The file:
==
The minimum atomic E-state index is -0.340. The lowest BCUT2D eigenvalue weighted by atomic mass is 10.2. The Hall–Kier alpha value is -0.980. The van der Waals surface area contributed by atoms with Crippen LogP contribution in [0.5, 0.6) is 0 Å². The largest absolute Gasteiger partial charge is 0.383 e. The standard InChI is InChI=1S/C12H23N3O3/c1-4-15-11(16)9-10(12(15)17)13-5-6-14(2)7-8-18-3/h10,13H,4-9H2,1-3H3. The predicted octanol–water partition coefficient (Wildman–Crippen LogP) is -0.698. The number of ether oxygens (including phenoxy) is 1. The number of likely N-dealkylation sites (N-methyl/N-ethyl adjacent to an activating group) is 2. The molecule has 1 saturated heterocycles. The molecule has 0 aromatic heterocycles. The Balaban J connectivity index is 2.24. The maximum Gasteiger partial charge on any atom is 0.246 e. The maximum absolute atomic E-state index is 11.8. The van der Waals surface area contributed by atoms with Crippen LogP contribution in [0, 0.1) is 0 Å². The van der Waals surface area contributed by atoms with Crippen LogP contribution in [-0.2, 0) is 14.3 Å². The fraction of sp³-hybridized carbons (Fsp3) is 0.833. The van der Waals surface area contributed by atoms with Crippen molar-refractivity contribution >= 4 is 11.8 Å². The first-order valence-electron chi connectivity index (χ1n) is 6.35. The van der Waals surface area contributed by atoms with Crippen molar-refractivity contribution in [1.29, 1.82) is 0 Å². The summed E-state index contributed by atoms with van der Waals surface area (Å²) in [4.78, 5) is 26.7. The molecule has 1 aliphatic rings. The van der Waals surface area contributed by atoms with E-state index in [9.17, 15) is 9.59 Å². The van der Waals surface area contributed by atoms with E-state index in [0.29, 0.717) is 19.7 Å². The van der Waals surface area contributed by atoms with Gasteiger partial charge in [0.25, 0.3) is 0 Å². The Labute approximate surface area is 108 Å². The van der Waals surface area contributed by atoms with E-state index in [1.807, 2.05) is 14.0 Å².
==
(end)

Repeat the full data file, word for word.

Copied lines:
The minimum atomic E-state index is -0.340. The lowest BCUT2D eigenvalue weighted by atomic mass is 10.2. The Hall–Kier alpha value is -0.980. The van der Waals surface area contributed by atoms with Crippen LogP contribution in [0.5, 0.6) is 0 Å². The largest absolute Gasteiger partial charge is 0.383 e. The standard InChI is InChI=1S/C12H23N3O3/c1-4-15-11(16)9-10(12(15)17)13-5-6-14(2)7-8-18-3/h10,13H,4-9H2,1-3H3. The predicted octanol–water partition coefficient (Wildman–Crippen LogP) is -0.698. The number of ether oxygens (including phenoxy) is 1. The number of likely N-dealkylation sites (N-methyl/N-ethyl adjacent to an activating group) is 2. The molecule has 1 saturated heterocycles. The molecule has 0 aromatic heterocycles. The Balaban J connectivity index is 2.24. The maximum Gasteiger partial charge on any atom is 0.246 e. The maximum absolute atomic E-state index is 11.8. The van der Waals surface area contributed by atoms with Crippen LogP contribution in [0, 0.1) is 0 Å². The van der Waals surface area contributed by atoms with Crippen LogP contribution in [-0.2, 0) is 14.3 Å². The fraction of sp³-hybridized carbons (Fsp3) is 0.833. The van der Waals surface area contributed by atoms with Crippen molar-refractivity contribution >= 4 is 11.8 Å². The first-order valence-electron chi connectivity index (χ1n) is 6.35. The van der Waals surface area contributed by atoms with Crippen molar-refractivity contribution in [1.29, 1.82) is 0 Å². The summed E-state index contributed by atoms with van der Waals surface area (Å²) in [4.78, 5) is 26.7. The molecule has 1 aliphatic rings. The van der Waals surface area contributed by atoms with E-state index in [9.17, 15) is 9.59 Å². The van der Waals surface area contributed by atoms with E-state index in [0.29, 0.717) is 19.7 Å². The van der Waals surface area contributed by atoms with Gasteiger partial charge in [0.25, 0.3) is 0 Å². The Labute approximate surface area is 108 Å². The van der Waals surface area contributed by atoms with E-state index in [1.807, 2.05) is 14.0 Å².